March seems to be the favoured month for monetary policy regime shifts in Norway. In March 2001 inflation targeting was formalized, with a target of 2.5 percent inflation annually. 2 March 2018 he Norwegian government announced a new inflation target of 2 percent for Norges Bank to pursue.
There were two immediate responses. The Norwegian foreign exchange rate immediately appreciated, apparently because of anticipations about higher policy interest rates. At the same time, Norges Bank, played down the importance of the government’s decision, saying, in a press release: … “the new regulation will not result in significant changes in the conduct of monetary policy”. Nevertheless, helped by the government’s decision, the focus now will swing back to the conventional aspects of monetary policy, to the use of the interest rate in activity regulation, and to the precarious relationship between the bank’s interest rate path and the future rates of inflation.
Meanwhile, Norwegians’ appetite for loans has continued to increase. Debt service costs are currently at high levels, even with the low interest rate. It is unlikely that there is much scope for interest rate increases before there will be negative consequences for private consumption, and for net demand for housing.
On the other hand, it is will be difficult to continue flying the flag of inflation targeting without starting to weight the inflation-gap “back into” the interest rate response function. Maybe not with the same coefficient as before the financial crisis though? Using NAM (Norwegian Aggregate Model), we have simulated some possible effects of the new inflation target, assuming that the Bank is half as aggressive in its interest rate setting as it was before the financial crisis. For simplicity, we assume that new policy response comes into operation after the summer (of course it can happen earlier, but perhaps more likely, a little later).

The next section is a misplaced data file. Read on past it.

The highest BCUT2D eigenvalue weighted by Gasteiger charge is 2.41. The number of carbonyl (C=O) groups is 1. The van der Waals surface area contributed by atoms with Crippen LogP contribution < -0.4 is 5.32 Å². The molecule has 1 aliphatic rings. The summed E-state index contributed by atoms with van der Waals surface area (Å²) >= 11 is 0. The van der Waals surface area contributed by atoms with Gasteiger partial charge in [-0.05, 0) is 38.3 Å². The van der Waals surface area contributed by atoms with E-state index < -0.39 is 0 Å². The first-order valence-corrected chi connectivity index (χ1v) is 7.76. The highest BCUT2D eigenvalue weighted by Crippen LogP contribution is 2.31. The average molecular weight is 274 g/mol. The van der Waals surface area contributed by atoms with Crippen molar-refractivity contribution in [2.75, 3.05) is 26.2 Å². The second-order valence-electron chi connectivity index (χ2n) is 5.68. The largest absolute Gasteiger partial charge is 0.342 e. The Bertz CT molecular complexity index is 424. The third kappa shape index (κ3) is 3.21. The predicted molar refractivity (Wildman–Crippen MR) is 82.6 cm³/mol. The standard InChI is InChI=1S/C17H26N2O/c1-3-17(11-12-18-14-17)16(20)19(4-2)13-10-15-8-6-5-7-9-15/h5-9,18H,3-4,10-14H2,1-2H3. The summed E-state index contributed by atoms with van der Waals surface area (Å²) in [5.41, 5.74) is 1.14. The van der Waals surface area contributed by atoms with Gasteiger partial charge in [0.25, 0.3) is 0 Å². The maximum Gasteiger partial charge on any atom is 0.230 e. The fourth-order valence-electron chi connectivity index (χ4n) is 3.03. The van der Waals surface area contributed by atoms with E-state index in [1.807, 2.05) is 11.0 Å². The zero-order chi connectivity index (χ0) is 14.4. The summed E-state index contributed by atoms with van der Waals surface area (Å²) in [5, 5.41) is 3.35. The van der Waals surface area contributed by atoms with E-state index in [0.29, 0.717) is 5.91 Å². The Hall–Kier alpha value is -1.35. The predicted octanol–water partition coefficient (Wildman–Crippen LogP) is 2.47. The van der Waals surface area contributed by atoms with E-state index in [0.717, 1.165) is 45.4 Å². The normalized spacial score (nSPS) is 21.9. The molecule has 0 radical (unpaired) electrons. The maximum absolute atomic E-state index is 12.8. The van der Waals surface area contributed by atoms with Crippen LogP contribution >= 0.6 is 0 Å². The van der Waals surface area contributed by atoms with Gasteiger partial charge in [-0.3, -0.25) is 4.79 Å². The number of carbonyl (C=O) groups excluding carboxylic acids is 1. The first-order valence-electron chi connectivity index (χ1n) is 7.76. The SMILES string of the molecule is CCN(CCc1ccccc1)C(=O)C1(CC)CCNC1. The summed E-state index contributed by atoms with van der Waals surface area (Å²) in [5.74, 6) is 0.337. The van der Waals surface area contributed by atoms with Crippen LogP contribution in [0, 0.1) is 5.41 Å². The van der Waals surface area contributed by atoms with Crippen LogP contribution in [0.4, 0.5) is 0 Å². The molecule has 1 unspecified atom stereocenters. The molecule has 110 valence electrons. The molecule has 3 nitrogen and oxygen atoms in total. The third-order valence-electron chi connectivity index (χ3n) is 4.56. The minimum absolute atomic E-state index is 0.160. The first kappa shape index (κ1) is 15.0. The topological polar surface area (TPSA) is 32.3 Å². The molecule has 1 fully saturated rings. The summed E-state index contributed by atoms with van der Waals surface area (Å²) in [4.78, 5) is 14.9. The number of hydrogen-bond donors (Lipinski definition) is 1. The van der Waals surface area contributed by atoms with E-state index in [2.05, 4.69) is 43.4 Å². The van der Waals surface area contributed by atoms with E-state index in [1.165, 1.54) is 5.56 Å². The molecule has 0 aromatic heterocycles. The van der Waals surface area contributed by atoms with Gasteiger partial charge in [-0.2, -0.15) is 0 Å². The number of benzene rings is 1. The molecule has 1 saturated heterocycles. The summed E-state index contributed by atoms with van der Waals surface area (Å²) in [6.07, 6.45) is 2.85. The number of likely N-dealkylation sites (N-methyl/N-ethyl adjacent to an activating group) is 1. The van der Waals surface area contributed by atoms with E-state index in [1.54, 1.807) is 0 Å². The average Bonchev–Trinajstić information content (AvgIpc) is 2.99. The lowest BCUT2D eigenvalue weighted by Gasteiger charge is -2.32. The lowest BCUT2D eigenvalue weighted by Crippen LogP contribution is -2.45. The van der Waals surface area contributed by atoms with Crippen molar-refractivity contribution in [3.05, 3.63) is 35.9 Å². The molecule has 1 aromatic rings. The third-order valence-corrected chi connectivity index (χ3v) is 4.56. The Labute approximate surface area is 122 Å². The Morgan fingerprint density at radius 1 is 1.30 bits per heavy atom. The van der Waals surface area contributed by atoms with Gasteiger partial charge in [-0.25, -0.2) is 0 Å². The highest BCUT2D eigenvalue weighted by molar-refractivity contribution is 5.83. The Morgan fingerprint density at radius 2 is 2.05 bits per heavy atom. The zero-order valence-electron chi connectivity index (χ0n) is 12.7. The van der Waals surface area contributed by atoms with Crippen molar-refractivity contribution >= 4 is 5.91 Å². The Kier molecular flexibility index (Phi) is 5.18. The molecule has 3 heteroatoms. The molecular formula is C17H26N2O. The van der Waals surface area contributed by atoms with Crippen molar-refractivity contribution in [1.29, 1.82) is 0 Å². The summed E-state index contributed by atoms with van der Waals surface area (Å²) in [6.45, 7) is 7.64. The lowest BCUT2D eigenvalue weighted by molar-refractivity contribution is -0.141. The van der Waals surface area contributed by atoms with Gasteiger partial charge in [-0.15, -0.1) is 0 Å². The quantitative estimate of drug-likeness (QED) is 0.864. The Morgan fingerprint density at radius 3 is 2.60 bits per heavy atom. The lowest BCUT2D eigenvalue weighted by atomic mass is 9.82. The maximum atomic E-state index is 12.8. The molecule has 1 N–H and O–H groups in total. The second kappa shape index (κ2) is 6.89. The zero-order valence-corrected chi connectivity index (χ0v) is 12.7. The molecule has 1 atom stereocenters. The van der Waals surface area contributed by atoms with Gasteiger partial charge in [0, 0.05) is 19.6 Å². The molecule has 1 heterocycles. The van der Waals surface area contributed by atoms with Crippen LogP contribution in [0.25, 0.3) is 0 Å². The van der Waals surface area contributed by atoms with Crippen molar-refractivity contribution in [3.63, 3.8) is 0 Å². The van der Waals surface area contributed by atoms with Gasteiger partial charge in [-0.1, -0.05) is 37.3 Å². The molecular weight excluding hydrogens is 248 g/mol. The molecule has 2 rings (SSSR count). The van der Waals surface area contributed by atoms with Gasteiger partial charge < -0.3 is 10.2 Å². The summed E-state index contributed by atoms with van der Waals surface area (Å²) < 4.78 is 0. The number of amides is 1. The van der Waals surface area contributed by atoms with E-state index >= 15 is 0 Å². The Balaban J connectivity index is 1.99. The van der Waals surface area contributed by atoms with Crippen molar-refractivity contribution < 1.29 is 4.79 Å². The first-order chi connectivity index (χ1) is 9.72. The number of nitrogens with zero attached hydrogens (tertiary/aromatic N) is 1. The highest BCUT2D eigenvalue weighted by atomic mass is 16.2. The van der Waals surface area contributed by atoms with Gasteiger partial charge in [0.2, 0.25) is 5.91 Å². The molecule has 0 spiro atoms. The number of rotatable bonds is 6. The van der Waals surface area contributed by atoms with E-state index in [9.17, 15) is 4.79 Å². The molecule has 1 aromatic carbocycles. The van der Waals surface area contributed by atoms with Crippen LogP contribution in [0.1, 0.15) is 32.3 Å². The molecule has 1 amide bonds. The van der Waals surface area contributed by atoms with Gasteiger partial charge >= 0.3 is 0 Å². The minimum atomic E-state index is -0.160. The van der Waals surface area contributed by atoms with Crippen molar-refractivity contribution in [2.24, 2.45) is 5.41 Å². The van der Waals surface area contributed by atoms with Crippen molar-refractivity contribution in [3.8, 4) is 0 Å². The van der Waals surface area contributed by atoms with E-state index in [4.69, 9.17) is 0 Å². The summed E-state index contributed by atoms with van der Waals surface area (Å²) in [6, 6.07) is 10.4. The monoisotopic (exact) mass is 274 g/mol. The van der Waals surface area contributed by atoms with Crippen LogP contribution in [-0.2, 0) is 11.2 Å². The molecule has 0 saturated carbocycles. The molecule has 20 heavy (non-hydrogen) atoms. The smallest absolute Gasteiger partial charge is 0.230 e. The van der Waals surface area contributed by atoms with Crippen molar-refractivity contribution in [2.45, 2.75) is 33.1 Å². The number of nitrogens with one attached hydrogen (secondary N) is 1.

The graph to the left shows that the interest rate on bank loans (ie the rate that matters for households) may increase by 1.5 percentage points (on expectation). The dashed lines indicate the upper and lower bounds of a 95 % confidence interval. Clearly, the effect on the interest rate can become lower (as the interval indicates), but also higher, which may be bad news for the robustness of continued demand impulses to the economy.
Another interesting variable to look at is the exchange rate. The graph to the right in the figure shows the estimated appreciation, which in the model is due to the increase in the domestic interest rates. An increased international value of the krone will please Norwegian holyday makers abroad, but may at the same time frustrate export and import competing firms.